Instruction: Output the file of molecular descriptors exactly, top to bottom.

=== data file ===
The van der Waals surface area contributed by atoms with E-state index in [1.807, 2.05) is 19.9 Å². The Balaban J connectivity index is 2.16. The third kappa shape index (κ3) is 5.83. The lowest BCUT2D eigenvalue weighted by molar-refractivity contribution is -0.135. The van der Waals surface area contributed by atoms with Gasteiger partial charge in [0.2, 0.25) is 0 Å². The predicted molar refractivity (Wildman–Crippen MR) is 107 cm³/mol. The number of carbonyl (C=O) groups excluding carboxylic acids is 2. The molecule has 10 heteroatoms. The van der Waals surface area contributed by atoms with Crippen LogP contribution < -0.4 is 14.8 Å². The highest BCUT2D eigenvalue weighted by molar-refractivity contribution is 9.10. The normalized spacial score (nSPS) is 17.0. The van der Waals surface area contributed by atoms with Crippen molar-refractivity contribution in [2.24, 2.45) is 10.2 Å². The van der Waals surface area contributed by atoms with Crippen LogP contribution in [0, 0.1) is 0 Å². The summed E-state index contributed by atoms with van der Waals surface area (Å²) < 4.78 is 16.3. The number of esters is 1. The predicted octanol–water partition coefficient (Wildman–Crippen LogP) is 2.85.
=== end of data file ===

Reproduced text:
The van der Waals surface area contributed by atoms with E-state index in [1.807, 2.05) is 19.9 Å². The Balaban J connectivity index is 2.16. The third kappa shape index (κ3) is 5.83. The lowest BCUT2D eigenvalue weighted by molar-refractivity contribution is -0.135. The van der Waals surface area contributed by atoms with Gasteiger partial charge in [0.2, 0.25) is 0 Å². The predicted molar refractivity (Wildman–Crippen MR) is 107 cm³/mol. The number of carbonyl (C=O) groups excluding carboxylic acids is 2. The molecule has 10 heteroatoms. The van der Waals surface area contributed by atoms with Crippen LogP contribution < -0.4 is 14.8 Å². The highest BCUT2D eigenvalue weighted by molar-refractivity contribution is 9.10. The normalized spacial score (nSPS) is 17.0. The van der Waals surface area contributed by atoms with Crippen molar-refractivity contribution in [2.24, 2.45) is 10.2 Å². The van der Waals surface area contributed by atoms with Crippen LogP contribution in [0, 0.1) is 0 Å². The summed E-state index contributed by atoms with van der Waals surface area (Å²) < 4.78 is 16.3. The number of esters is 1. The predicted octanol–water partition coefficient (Wildman–Crippen LogP) is 2.85.